We climbed one of the most attactive and mythical andean massifs in the Patagonia: The Lanín Volcano. Such unforgettable experience contacted us with the depths of our souls. Equipments, authorizations, timing and all you need to go on this high mountain excursion.
I was once told: “When you explore the summit of a mountain, in fact you are exploring yourself”. This brief and challenging maxim was the motivation for my “self” and other twelve souls to conquer one of the most attractive and mythical Andean massifs in the Patagonia: the Lanin volcano. In order to achieve our aim properly, we hired the services of a mountain guide authorized by the Lanin National Park. He assumed the task of dispelling all our queries and explaining what we would need for the climbing. Two days of hiking in the greatness of the Lanín National Park were ahead of us. We would spend one night in mountain huts, sharing and feeling the adventure step by step, altogether. “The Lanín is a demanding alternative” –he said–. “It demands a great physical effort and a medium level of exposure, as it combines rocky alluvium slopes and irregular environments”. Far from intimidating us, those words prompted us to leave hesitation aside and do the climbing. What we cannot deny is that you should be in good shape or, if not possible, do some previous training, in order to go on this kind of excursion.
Two days of hiking in the greatness of the Lanín National Park were ahead of us. We would spend one night in mountain huts, sharing and feeling the adventure step by step, altogether.
The day before the event, we agreed to meet in order to check the equipment we would use in the journey. It is very important that equipments are of very good quality, which implies they should be waterproof, warm, but reduced in size. What is obviously essential are comfortable shoes suitable for mountain hiking. As well, the backpack, sleeping bag, water bottles, crampons, ice-axes, poles, gaiters, gloves, hats, ultraviolet-protective sunglasses and high protection factor sun lotion, as the wind, in combination with the sun, may produce serious sunburn. The guide suggested that we should take two or three changes of underwear. Wet clothes from body perspiration during the climbing dry more easily if the t-shirts are made of synthetic material. As regards food, our guide was in charge of taking all necessary supplies for the days we would spend in the mountain. Everything O.K. Expectations grew remarkably and we were getting very eager to see the break of the day to go to the volcano base itself. The last piece of advice was that we should eat carbohydrates that night. Pasta would be the best choice, as our bodies would need calories to achieve our aim of the following day – getting to the mountain hut.
Mountain Hut Approaching Day
07:30 a.m.: The transfer vehicle fetched us at the place where we were lodged. From San Martín de los Andes
, we passed by the town of Junín de los Andes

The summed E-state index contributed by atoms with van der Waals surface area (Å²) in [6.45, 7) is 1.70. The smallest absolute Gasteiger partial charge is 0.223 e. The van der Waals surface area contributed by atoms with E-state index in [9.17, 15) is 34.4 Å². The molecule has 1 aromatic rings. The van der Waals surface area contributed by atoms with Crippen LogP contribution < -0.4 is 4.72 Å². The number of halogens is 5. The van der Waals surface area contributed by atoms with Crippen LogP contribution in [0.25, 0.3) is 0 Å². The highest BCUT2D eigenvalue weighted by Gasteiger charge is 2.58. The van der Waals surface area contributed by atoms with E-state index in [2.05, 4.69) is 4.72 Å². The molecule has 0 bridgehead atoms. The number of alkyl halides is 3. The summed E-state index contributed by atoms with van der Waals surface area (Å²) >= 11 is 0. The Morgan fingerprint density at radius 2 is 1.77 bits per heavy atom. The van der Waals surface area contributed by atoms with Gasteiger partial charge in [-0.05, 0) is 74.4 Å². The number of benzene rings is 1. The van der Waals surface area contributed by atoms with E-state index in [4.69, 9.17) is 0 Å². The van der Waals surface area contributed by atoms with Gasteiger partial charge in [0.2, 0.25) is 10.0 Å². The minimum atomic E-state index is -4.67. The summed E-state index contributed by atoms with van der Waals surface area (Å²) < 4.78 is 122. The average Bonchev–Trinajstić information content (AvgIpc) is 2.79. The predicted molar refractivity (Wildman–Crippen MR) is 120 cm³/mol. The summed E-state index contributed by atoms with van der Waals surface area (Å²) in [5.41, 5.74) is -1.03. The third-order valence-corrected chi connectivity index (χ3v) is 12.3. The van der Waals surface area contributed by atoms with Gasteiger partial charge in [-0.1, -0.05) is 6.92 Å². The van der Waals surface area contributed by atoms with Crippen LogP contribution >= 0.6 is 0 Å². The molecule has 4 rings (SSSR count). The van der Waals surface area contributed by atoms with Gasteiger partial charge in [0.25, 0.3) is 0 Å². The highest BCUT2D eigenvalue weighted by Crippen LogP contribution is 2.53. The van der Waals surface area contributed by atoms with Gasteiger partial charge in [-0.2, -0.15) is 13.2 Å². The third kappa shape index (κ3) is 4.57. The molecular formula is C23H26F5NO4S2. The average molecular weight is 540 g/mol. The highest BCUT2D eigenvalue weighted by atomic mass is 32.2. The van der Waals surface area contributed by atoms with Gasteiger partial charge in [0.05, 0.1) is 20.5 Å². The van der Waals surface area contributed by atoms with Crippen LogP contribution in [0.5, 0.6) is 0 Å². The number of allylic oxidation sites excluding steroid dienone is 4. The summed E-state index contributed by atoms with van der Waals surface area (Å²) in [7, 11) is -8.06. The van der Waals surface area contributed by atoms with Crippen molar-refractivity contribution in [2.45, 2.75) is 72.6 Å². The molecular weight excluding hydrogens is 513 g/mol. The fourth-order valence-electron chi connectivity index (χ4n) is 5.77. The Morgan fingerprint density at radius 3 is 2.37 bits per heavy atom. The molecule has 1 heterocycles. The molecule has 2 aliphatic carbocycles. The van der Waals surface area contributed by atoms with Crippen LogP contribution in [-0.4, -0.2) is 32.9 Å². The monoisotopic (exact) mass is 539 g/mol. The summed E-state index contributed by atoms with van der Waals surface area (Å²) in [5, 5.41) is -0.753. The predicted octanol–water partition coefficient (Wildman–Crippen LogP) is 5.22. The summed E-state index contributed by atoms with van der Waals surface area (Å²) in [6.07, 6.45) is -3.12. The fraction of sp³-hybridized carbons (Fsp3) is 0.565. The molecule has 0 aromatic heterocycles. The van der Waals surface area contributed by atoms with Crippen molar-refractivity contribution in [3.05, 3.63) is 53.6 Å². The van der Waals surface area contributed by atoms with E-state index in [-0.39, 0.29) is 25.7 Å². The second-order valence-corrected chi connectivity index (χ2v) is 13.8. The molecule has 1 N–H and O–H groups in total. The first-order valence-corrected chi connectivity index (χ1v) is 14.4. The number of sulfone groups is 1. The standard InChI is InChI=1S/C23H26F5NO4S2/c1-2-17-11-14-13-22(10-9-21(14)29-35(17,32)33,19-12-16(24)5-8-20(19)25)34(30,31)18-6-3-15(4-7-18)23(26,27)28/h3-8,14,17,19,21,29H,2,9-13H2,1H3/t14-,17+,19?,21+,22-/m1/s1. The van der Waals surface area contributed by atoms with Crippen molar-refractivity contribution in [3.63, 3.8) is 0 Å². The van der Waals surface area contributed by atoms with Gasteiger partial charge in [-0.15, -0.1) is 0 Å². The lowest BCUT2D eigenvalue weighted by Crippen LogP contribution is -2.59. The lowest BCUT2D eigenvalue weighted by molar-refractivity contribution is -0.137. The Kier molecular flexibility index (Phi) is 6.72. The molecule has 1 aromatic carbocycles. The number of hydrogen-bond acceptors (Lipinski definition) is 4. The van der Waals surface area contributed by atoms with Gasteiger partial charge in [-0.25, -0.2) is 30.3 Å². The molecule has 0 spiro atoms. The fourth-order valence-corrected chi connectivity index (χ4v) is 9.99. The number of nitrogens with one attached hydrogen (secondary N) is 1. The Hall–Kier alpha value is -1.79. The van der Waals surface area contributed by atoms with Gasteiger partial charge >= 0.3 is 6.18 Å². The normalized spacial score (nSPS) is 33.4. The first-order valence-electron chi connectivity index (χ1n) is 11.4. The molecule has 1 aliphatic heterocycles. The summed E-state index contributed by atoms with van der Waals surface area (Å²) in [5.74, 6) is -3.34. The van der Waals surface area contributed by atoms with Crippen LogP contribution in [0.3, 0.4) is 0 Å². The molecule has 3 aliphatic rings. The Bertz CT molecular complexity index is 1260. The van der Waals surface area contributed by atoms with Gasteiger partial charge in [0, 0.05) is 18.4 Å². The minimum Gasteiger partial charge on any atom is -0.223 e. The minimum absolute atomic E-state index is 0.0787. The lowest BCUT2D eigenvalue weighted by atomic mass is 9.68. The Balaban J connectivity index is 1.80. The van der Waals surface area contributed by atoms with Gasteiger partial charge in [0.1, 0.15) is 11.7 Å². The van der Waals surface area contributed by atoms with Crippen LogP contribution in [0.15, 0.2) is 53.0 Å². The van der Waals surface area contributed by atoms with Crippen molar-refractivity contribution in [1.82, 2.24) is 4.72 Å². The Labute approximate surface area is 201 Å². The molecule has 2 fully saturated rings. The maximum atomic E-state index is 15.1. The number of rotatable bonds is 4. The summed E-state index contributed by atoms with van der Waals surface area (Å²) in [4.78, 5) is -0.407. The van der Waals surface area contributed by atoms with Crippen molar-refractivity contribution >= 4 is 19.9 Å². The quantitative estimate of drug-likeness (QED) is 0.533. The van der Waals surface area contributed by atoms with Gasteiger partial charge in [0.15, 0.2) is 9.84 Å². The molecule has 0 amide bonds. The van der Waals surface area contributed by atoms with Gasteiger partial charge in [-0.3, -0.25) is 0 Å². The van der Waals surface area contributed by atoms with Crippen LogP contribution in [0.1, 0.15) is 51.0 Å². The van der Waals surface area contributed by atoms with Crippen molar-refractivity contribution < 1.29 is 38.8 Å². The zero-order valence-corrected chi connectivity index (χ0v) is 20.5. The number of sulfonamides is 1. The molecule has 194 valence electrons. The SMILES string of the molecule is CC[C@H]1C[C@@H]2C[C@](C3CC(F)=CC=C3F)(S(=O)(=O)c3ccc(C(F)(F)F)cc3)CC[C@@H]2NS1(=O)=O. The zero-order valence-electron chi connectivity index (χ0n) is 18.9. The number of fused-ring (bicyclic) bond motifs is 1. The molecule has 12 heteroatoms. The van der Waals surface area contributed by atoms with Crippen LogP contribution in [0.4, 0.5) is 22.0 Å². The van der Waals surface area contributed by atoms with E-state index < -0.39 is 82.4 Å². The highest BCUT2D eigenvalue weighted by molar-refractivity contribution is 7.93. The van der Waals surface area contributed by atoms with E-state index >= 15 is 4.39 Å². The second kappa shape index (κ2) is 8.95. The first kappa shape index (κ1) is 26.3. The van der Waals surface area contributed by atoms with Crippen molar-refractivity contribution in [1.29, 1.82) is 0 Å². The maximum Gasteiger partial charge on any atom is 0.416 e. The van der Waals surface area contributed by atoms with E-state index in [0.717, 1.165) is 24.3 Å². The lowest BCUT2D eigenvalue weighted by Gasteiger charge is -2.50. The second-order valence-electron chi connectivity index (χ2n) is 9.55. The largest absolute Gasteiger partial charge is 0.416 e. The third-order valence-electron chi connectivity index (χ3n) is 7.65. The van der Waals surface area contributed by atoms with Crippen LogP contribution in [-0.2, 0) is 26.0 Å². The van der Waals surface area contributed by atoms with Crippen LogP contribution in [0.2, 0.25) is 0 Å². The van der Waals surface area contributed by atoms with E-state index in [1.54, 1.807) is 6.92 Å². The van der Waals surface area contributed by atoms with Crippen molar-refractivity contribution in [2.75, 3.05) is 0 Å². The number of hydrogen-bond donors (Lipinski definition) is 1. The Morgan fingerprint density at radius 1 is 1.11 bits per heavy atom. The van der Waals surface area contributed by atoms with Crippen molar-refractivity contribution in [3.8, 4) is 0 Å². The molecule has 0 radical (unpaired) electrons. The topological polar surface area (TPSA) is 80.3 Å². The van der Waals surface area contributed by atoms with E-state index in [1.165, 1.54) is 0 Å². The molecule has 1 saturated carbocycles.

and from that point we went along the final 60 km to Tromen Pass, where the Río Turbio Station of the Lanin National Park Río is located. At a distance, silent and impressive, the white figure of the 3,776 mosl volcano seemed to challenge us. 09:30 a.m.: After going along 105 km, we reached the forest ranger post, located 1,100 mosl. Our names were registered and we were appointed a hut. The guide offered a brief security chat and, from that moment on, decisions depended on him. We distributed the technical equipment, the food in the backpacks and got ready to start climbing. We beheld the eternal snow summit of the omnipresent volcano. It was a breathtaking picture… 10:30 a.m.: We started the march. With a steady pace, we began to go through a ñire forest, which started to disappear as we went up, giving way to the lengas. We were going towards the base of the Lanín. The marching pace was always that of the slower person in the group. We were a group, so we respected the decisions made by the guide, who knows the mountain. Hydration should be constant and, therefore, as we were feeling that our body needed liquid, we had to supply it. If not, we would be in danger of being dehydrated. During the journey, the guide told us that the location of the Lanín in the Andean mountain range is privileged. As it is two thousand meters higher than all the mountains around it, from there, you can watch the line formed by the Quetrupillán, Villarrica, Llaima, Lonquimay, Choshuenco and Achen Ñiyeu volcanos, as well as the well-known Tronador, Bayo and Chapelco mounts. 11:00 a.m.: Adjustment stop. Before we abandoned the lenga forest, the guide advised that we should check our shoes, how heavy the backpack was and make sure we had warm clothes at hand. One of the members of the group felt something strange in one feet and the guide quickly assisted him with the first aid kit. It is important not to underestimate light pains that might be present during the first hours of walking, as a simple blister may cause abortion of the climbing in a few hours. 11:35 a.m.: We started to go along the Espina de pescado (fish bone) path, at 1,200 mosl, and were getting considerably high. We were on a glacier moraine. Our pace was slow, steady and confident. Behind us, the perspective was getting bigger every minute. Amazement and beholding took control of time. We did not forget to hydrate ourselves. 01:00 p.m.: After midday, we resolved to have lunch. The guide had prepared a light lunchbox, to be easily digested and with a rapid assimilation of protein and calories, as we had to continue our march in brief. Our guide and his assistant were always kind enough to ask us how we were going and if we were in any way disturbed. The group was consolidating and fascinated by the sight the Lanín would offer. At a distance, the crystal-clear waters of Lake Tromen gave evidence of the height we had reached already. 01:20 p.m.: We continued with the climbing. In this area, the land was getting steeper. Therefore, the periods of marching were shorter and the stops were longer to eliminate fatigue from our bodies. 04:00 p.m.: We distinguished our hut, the R.I.M. 46 -Refugio de Infantería de Montaña- (Mountain Infantry Hut) located 2,450 mosl. The eagerness to get there was getting more and more intense. After a short break, we continued walking. 04:30 p.m.: Once in the hut, we changed our perspired clothes and loosened or changed our shoes. The guide explained that the “toilet” was at about 50 m from the R.I.M. We conditioned the place occupying only the necessary spaces. It was advisable to dedicate some time to elongation. Stretching the muscles we have used during the journey is good exercise not to feel pain or discomfort the following day. We arranged the sleeping bags and selected the climbing equipment we would be using the following day. 06:00 p.m.: Once settled, our guide started to melt snow to prepare water and start cooking. We started to cooperate with this task very willingly, while other people dedicated to prepare a snack to crown that moment. After a hot drink –instantaneous soup, tea or coffee– we had a brief rest while we watched what the mountain guide and his assistant were doing. 07:00 p.m.: It started to get dark. The orange dusk augured similar weather conditions for the following day. We were glad to watch the unforgettable panoramic view frozen before our eyes for good. The shadow of the volcano let us see its magnificent sillouette, which looked even larger from the heights. 08:30 p.m.: After a short instructive chat about how to use the technical equipment (crampons and ice axes), we got ready for dinner. As expected, the meal was based on carbohidrates – ravioli with mushroom sauce. A good dinner is important to provide energy and “feed adventure spirit”– said the guide. 09:15 p.m.: We left the torches at hand and made ourselves comfortable in our sleeping bags. Tranquility reigned. Silence was only interrupted by the wind hitting the mountain hut roof. All of us slept until dawn.